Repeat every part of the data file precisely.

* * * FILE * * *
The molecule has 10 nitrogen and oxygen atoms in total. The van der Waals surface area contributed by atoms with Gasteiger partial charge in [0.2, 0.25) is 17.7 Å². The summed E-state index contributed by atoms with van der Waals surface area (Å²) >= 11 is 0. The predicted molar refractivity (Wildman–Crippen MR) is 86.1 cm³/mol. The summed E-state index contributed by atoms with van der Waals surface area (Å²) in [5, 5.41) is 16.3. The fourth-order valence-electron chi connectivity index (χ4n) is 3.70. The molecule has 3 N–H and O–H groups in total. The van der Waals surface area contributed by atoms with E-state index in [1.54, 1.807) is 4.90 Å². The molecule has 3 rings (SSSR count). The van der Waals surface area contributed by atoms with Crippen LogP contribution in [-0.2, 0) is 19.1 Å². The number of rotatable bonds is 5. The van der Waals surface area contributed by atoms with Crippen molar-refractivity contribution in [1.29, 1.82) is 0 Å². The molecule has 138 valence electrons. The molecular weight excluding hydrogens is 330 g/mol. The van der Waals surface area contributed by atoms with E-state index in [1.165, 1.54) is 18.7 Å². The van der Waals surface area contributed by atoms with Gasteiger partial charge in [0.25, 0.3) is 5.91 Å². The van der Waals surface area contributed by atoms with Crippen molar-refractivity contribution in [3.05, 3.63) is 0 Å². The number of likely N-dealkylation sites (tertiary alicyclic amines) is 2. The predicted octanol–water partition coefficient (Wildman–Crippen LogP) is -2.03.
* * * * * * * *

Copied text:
The molecule has 10 nitrogen and oxygen atoms in total. The van der Waals surface area contributed by atoms with Gasteiger partial charge in [0.2, 0.25) is 17.7 Å². The summed E-state index contributed by atoms with van der Waals surface area (Å²) >= 11 is 0. The predicted molar refractivity (Wildman–Crippen MR) is 86.1 cm³/mol. The summed E-state index contributed by atoms with van der Waals surface area (Å²) in [5, 5.41) is 16.3. The fourth-order valence-electron chi connectivity index (χ4n) is 3.70. The molecule has 3 N–H and O–H groups in total. The van der Waals surface area contributed by atoms with E-state index in [1.54, 1.807) is 4.90 Å². The molecule has 3 rings (SSSR count). The van der Waals surface area contributed by atoms with Crippen LogP contribution in [-0.2, 0) is 19.1 Å². The number of rotatable bonds is 5. The van der Waals surface area contributed by atoms with Crippen molar-refractivity contribution in [1.29, 1.82) is 0 Å². The molecule has 138 valence electrons. The molecular weight excluding hydrogens is 330 g/mol. The van der Waals surface area contributed by atoms with E-state index in [1.165, 1.54) is 18.7 Å². The van der Waals surface area contributed by atoms with Gasteiger partial charge in [0.25, 0.3) is 5.91 Å². The van der Waals surface area contributed by atoms with Crippen molar-refractivity contribution in [3.05, 3.63) is 0 Å². The number of likely N-dealkylation sites (tertiary alicyclic amines) is 2. The predicted octanol–water partition coefficient (Wildman–Crippen LogP) is -2.03.